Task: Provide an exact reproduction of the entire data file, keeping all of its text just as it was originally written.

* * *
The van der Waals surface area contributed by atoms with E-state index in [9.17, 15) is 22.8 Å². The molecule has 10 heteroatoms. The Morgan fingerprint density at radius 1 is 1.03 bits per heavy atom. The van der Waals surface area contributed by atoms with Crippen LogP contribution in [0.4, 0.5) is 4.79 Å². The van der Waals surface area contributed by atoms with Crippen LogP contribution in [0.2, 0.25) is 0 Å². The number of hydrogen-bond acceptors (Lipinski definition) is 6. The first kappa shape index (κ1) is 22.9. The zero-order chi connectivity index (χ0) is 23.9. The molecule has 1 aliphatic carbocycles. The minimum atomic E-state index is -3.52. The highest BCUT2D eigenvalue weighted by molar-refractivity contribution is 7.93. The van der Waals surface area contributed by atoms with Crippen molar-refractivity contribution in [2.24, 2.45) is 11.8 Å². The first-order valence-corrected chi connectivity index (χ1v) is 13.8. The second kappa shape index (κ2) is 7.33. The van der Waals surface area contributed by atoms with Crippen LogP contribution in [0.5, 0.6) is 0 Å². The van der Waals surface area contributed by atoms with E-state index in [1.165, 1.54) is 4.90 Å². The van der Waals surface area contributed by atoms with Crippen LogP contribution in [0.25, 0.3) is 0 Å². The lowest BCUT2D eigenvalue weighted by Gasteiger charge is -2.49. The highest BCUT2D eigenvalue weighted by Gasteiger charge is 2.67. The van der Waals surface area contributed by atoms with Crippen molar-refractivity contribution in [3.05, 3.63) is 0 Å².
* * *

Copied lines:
The van der Waals surface area contributed by atoms with E-state index in [9.17, 15) is 22.8 Å². The molecule has 10 heteroatoms. The Morgan fingerprint density at radius 1 is 1.03 bits per heavy atom. The van der Waals surface area contributed by atoms with Crippen LogP contribution in [0.4, 0.5) is 4.79 Å². The van der Waals surface area contributed by atoms with Crippen LogP contribution in [0.2, 0.25) is 0 Å². The number of hydrogen-bond acceptors (Lipinski definition) is 6. The first kappa shape index (κ1) is 22.9. The zero-order chi connectivity index (χ0) is 23.9. The molecule has 1 aliphatic carbocycles. The minimum atomic E-state index is -3.52. The highest BCUT2D eigenvalue weighted by molar-refractivity contribution is 7.93. The van der Waals surface area contributed by atoms with Crippen molar-refractivity contribution in [2.24, 2.45) is 11.8 Å². The first-order valence-corrected chi connectivity index (χ1v) is 13.8. The second kappa shape index (κ2) is 7.33. The van der Waals surface area contributed by atoms with Crippen LogP contribution in [0.5, 0.6) is 0 Å². The van der Waals surface area contributed by atoms with E-state index in [1.165, 1.54) is 4.90 Å². The van der Waals surface area contributed by atoms with Crippen LogP contribution in [0.25, 0.3) is 0 Å². The lowest BCUT2D eigenvalue weighted by Gasteiger charge is -2.49. The highest BCUT2D eigenvalue weighted by Gasteiger charge is 2.67. The van der Waals surface area contributed by atoms with Crippen molar-refractivity contribution in [3.05, 3.63) is 0 Å².